Vaccines from Sinovac and Sinopharm help prevent hospitalizations and deaths, but their ability to reduce transmission with variants like Omicron is still in doubt. Sinovac Scientists in Brazil found it to be only 51% effective in preventing symptomatic diseases. The Universal Health Organization said Sinopharm effective is 78 percent.
Although WHO has contracted both vaccines from China for emergency use, most Western governments are in favor of mRNA technology.
Once the approval for BioNTech ran out, China said it was close to producing a home-grown mRNA called ARCoVax. Two private drugmakers and the Chinese Academy of Military Medical Sciences say they are preparing to produce 200 million doses of the drug by October, a Communist Party newspaper said. report in September.
If that happens, it will be a significant achievement for China.
Unlike traditional vaccines that use inactivated viruses to trigger an immune system response, mRNA vaccines use a genetic molecule that helps cells make proteins that can induce an immune response in body. This reaction produces antibodies that are then used to fight the virus.
Coronavirus pandemic: What you need to know
The first mRNA vaccines for coronavirus were based on research carried out over several decades by scientists in different parts of the world. It took Western pharmaceutical companies Pfizer, BioNTech and Moderna just over a year to take those advances and apply them to a new vaccine that could prevent serious illness and death from Covid-19.
The The final version The mRNA vaccine is manufactured by Pfizer and Moderna with the help of a multibillion-dollar program under the Trump administration called Operation Warp Speed. The Food and Drug Administration determined in 2020 that the BioNTech vaccine has an efficacy rate of 95%.
“This is no trivial technology,” said John P. Moore, a virologist at Weill Cornell Medicine. “So trying to reverse engineer it from scratch is one of those things where you ask, ‘What could happen?’
If China was pursuing a program similar to Operation Warp Speed, they would not have made anything public about it. One of the private companies helping to develop ARCoVax is Suzhou Abogen, a startup founded in 2019 by a scientist who used to work at Moderna. Before the pandemic, Abogen was developing an mRNA drug for cancer, one of China’s biggest epidemics.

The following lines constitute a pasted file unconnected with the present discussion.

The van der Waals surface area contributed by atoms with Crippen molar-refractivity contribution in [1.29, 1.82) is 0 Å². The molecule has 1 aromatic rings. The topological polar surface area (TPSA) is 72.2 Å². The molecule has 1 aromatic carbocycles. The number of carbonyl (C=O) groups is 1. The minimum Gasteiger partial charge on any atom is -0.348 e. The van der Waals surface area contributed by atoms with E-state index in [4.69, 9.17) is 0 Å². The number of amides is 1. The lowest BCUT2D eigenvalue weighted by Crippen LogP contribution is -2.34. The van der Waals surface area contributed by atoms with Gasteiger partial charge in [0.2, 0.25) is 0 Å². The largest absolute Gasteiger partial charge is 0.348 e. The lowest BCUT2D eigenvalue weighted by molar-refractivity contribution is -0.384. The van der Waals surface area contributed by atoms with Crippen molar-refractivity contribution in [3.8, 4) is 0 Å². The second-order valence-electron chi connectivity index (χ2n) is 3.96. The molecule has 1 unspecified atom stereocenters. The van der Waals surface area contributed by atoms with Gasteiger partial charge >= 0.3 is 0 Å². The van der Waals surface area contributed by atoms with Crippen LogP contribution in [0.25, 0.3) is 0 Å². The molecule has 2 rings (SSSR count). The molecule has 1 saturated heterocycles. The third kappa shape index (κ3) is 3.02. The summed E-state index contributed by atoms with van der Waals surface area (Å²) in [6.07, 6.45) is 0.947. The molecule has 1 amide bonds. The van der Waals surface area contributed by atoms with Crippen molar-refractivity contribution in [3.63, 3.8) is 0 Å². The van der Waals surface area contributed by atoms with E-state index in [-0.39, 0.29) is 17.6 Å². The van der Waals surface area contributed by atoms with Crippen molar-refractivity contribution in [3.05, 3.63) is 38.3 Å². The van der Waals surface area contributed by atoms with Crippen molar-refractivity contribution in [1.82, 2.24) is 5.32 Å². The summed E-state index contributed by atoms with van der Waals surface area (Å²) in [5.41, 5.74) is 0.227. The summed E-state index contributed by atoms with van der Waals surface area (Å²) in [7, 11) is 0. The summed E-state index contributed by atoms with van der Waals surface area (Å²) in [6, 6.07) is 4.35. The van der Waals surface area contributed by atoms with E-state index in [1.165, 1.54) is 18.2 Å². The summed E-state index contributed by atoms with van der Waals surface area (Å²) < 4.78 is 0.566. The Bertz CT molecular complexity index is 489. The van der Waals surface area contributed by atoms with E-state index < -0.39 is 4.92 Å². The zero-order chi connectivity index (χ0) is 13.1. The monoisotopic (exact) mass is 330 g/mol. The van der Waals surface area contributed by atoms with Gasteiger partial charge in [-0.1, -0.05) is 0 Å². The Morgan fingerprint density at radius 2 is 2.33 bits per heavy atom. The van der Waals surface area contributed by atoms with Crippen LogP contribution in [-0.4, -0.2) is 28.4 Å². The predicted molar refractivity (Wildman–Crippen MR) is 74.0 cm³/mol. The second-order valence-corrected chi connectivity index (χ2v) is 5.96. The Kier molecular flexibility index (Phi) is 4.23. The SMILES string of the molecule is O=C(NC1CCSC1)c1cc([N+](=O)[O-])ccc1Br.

The other drugmaker, Walvax, is a publicly listed pharmaceutical corporation. The two companies’ partnership with the Chinese Academy of Military Medical Sciences shows strong government backing, although Beijing has yet to mention an official collaboration.
Last year, the US added the Chinese Academy of Military Medical Sciences to a entity list, a federal trade restriction list, alleges it uses biotechnology to support activities such as “brain-controlled weapons”. This designation would make it difficult to export any final vaccine products it develops.
Recent researchers published details of the initial trial of the ARCoVax vaccine with the participation of 120 volunteers. They found it safe and said it produced a moderate amount of antibodies but caused more side effects, such as fever, than injections of BioNTech.
Abogen and Walvax did not respond to requests for comment. A senior executive at Walvax told Reuters last month, they recruited 28,000 people for a large clinical trial, Phase 3. ARCoVax is also being tested as a booster.
A recent study shows that two doses of Sinovac enhanced with a single injection of mRNA provided robust antibody protection against both Delta and Omicron variants. But it is still unclear when the ARCoVax vaccine will be available in China.
And as the weeks go by, approval for BioNTech seems increasingly elusive.
“It is really difficult to predict when we will be approved,” speak Sean Marett, BioNTech’s director of sales and commerce, speaking at a healthcare conference last month. “But for us, China is still a hugely important market,” he added. “We’re very, very committed to it.”
Cao Li research contributions.
https://www.nytimes.com/2022/02/18/business/china-coronavirus-vaccines.html Why China doesn’t have an mRNA vaccine for Covid